“It’s not an election year, but it’s still an election cycle,” said Matheny, 33, a stay-at-home mom and tea party activist. “You’ve got to keep fighting.”
Every voter contact they made was punched into a canvassing app designed by i360, a private company funded by Freedom Partners. The data was transmitted back to the firm’s massive database, further refining its individual profiles of 191 million voters.
“The more information we can get on voters and potential voters out there, on how they think and feel about issues, the stronger the database is and the stronger the modeling is,” said i360 President Michael Palmer.
The company integrates details about an individual’s consumer purchases, voter registration and Twitter activity with field data collected by network groups and political clients who have agreed to share their data.
The operation is similar to one run by Data Trust, a private data company that has an exclusive list-sharing agreement with the RNC and provides data to independent groups.
The parallel efforts have created tension between the Koch network and party officials, who have worried that the RNC will lose valuable voter information when campaigns decide to work exclusively with i360.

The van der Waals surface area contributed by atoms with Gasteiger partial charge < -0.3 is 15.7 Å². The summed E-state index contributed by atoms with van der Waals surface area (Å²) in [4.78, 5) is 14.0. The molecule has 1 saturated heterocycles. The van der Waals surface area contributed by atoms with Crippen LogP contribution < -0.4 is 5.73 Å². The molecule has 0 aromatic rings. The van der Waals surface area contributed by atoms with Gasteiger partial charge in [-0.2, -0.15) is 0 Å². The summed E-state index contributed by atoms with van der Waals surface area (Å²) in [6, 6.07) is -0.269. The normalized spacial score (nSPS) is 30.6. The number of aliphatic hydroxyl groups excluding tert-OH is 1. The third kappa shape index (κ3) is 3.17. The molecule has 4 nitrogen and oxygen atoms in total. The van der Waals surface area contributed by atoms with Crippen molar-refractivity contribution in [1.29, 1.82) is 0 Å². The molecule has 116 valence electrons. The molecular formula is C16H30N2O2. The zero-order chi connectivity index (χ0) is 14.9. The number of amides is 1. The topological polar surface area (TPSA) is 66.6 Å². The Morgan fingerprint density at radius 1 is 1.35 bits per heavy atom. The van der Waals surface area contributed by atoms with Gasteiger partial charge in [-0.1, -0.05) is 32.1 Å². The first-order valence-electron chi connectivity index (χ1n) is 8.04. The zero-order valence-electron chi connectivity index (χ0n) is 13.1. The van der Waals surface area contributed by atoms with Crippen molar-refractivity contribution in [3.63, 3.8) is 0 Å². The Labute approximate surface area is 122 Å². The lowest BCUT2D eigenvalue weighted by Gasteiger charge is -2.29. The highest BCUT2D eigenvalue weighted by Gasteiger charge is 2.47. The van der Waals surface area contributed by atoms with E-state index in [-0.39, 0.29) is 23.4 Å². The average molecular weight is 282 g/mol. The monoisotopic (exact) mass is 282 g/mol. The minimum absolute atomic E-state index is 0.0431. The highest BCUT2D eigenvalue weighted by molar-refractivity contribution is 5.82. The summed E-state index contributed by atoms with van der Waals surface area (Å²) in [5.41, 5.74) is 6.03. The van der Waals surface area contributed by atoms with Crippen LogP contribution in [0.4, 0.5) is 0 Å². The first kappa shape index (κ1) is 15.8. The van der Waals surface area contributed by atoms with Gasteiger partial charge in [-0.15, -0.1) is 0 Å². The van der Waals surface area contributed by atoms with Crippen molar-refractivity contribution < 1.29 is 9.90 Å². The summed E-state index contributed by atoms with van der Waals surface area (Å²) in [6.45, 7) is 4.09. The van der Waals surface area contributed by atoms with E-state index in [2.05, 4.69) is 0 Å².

The friction broke out into the open in June, when RNC Chief of Staff Katie Walsh told Yahoo News that it was “very dangerous and wrong to allow a group of very strong, well-financed individuals who have no accountability to anyone to have control over who gets access to the data when, why and how.”
Since then, the rhetoric has ratcheted down. Last week, i360 and Data Trust signed a deal to share data for the 2016 cycle.
“I do think there’s a value to making sure we’re all working together to ensure that we’re doing things efficiently and effectively. We appreciate everything the Kochs are doing, and it’s a huge help,” Walsh told The Washington Post. “But at the end of the day, our focus is making sure that the voter file and the field staff are ready for the nominee to come in.”
Short said the network has “absolutely no interest in supplanting the RNC,” adding: “Our cause will be strengthened and furthered if the RNC is strong.”
But Freedom Partners is focused on expanding its own reach, and one of the top priorities is to improve data analytics and field tactics. This cycle, the network plans to continue a series of experiments it began in 2014 in which it tested how different combinations of voter-outreach methods — door-knocking, phone calls and television ads — swayed voters.
Short said it could take a few more elections before strategists can draw strong conclusions from those experiments and apply them to their work in the field. Creating a powerful ground force will be a long-term project, he noted, one that extends far beyond the 2016 election.
“If we were on a football field and before we were at the 10-yard line, maybe now we’re at the 20,” he said. “So yes, it’s getting better, but there is a long way to go.”